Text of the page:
It’s such a great feeling when you meet someone new who shares your same thoughts and sentiments. It was almost like listening to myself when I heard parent and schoolteacher Carrie McWhorter tell me about the impact their road trip travels have had on their family. Carrie and her husband and fellow teacher Owen and their kids Avery, 13 and Stella 11 are on a quest to see all 50 so far having visited 33. It all started when Owen decided to buy a camper, wanting to recreate his wonderful childhood memories with his own family. As teachers with summers off they decided “the quest of seeing all 50 states just seemed like an exciting goal and one that would allow for some new adventures”. They’ve been road tripping ever since.
Carrie and I share the same ideas (although I prefer a hotel room to a camper), that road trip travel helps not just the kids, but everyone connect to other places and our history in a way that is more than somewhere “on a map or a picture in a textbook”. Road trip travel and their interactions with fellow campers have exposed the McWhorter family to the diversity of people and places different from their home giving everyone, but especially the kids, confidence in new situations and broader knowledge. In addition to learning new things and making friends at campsites all around the country, they’ve picked up and shared quite a few tips on the road that they are eager to share.
To save on expenses which can add up, Carrie suggests seeking out free experiences such as ranger led programs at national parks which are their favorite destinations. By camping they also save by preparing their own meals, but they will splurge on a “can’t miss” eatery going at lunch instead of dinner. As a teacher, Carrie says that zoo’s and museums are often part of a network that grants reciprocal benefits so if your a member of a local museum or zoo, your membership will most likely get you into one of it’s partners for free. Carrie also warn the sometimes things don’t always work according to schedule, “so leave a little unscheduled time for the unexpected and go with the flow.”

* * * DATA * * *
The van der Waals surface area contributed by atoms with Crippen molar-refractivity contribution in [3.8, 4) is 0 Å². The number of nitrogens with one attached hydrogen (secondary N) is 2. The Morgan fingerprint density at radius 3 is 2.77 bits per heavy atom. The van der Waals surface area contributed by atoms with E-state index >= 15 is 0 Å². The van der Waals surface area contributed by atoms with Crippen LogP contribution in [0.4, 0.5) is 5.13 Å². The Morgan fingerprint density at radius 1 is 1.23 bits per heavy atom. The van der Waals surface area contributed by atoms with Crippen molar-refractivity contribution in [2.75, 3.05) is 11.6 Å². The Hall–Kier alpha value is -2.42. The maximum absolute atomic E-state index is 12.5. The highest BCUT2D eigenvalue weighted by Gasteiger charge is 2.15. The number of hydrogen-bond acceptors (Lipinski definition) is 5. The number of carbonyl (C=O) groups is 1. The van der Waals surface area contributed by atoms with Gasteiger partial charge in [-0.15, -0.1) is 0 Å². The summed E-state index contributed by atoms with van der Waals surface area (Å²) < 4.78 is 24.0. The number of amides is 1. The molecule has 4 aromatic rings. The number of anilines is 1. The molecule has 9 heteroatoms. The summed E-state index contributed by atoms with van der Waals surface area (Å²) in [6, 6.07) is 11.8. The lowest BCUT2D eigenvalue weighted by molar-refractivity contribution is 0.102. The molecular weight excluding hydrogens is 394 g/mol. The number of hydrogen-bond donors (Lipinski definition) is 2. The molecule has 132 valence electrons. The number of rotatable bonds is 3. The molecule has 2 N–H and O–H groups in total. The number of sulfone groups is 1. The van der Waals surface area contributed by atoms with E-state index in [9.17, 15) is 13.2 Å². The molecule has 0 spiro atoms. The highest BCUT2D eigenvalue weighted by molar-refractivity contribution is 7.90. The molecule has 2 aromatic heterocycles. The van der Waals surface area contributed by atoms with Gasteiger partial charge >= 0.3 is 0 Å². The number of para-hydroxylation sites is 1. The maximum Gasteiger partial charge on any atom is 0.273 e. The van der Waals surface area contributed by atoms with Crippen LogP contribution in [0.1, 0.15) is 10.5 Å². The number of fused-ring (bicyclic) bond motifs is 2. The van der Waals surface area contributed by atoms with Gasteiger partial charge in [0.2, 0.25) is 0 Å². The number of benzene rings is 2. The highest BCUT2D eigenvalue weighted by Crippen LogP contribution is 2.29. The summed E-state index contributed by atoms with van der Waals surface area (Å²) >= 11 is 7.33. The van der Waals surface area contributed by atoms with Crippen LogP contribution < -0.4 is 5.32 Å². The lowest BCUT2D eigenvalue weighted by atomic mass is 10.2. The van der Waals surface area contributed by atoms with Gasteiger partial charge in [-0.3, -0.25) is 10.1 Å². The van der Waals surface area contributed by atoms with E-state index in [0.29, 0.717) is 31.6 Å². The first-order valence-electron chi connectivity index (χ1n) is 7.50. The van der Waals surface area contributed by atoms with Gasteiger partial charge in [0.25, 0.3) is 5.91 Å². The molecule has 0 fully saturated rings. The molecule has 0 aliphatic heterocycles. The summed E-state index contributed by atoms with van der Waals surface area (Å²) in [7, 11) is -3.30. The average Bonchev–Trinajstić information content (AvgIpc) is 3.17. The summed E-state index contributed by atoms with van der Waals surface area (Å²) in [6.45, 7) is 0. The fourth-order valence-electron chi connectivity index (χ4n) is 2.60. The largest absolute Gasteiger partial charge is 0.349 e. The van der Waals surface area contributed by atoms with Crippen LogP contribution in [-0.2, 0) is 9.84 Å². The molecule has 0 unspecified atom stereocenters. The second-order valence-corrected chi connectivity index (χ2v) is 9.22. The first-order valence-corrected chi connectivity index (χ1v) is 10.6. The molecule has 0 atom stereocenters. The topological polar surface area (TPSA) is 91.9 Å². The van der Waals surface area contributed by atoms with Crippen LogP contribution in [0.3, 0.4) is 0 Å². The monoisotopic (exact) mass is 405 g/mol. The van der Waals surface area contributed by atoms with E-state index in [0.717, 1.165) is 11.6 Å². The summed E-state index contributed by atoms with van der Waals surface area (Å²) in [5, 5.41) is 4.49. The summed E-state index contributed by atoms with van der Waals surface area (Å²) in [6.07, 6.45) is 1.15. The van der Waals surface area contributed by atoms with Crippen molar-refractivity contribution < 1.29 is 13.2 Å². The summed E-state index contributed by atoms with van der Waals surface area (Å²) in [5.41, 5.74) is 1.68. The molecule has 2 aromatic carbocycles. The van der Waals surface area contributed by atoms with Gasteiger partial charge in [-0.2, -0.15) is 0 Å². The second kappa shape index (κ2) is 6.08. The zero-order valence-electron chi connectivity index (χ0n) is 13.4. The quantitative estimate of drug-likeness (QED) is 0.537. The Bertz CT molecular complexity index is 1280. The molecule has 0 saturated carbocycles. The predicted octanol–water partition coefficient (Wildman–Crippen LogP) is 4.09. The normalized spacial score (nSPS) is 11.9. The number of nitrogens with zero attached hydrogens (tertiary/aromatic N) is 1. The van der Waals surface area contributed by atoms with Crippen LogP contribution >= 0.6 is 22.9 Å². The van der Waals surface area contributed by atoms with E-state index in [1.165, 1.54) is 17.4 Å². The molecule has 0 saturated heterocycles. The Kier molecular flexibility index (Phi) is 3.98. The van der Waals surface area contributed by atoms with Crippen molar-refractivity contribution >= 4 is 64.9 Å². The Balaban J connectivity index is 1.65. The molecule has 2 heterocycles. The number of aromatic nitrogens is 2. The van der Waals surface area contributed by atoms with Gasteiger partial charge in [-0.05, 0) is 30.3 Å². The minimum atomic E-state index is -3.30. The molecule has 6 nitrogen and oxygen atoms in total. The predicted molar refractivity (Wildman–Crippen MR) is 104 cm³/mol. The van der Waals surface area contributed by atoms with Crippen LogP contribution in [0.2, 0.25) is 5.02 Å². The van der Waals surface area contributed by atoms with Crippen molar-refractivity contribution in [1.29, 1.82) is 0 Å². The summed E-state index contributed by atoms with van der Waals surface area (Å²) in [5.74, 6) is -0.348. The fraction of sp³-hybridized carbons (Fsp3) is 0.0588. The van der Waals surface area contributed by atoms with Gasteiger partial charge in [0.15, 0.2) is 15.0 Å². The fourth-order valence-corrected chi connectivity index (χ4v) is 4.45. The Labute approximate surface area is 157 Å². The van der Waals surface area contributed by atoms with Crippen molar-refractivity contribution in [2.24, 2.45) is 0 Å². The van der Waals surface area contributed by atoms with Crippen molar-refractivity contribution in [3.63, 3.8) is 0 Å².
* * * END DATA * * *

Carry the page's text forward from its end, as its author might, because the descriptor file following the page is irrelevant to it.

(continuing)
For the McWhorter family, camping is a huge part of the family road trip experience resulting in “sights, sounds, smells, tastes, and experiences that are unforgettable”. “Family road trips are a shared memory that your whole family will always remember” says Owen, and I couldn’t agree more. Some of their powerful memories are the sulfur smells of the thermal features of Yellowstone, the mist and the roar of Niagara Falls, and the vastness of the Grand Canyon. Those places are epic for sure, but the places that rank as some of their family favorites are staying at the Indiana Dunes National Lakeshore and touring Mackinac Island near Michigan’s upper peninsula (sad to say neither of which I’ve seen but you can read about their Great Lakes adventure on Carrie’s website by clicking here)
When I sent Carrie my questionnaire, there was one thing she said that really stuck with me particularly since it was coming from a teacher-“We all become students”. Road trip travel opens our eyes to so many things-diversity, culture, history, geography, science and so much more. Being out on the road is definitely akin to being in the biggest and most fascinating classroom where we lose ourselves in the moment absorbing more than we can imagine with all of our senses.
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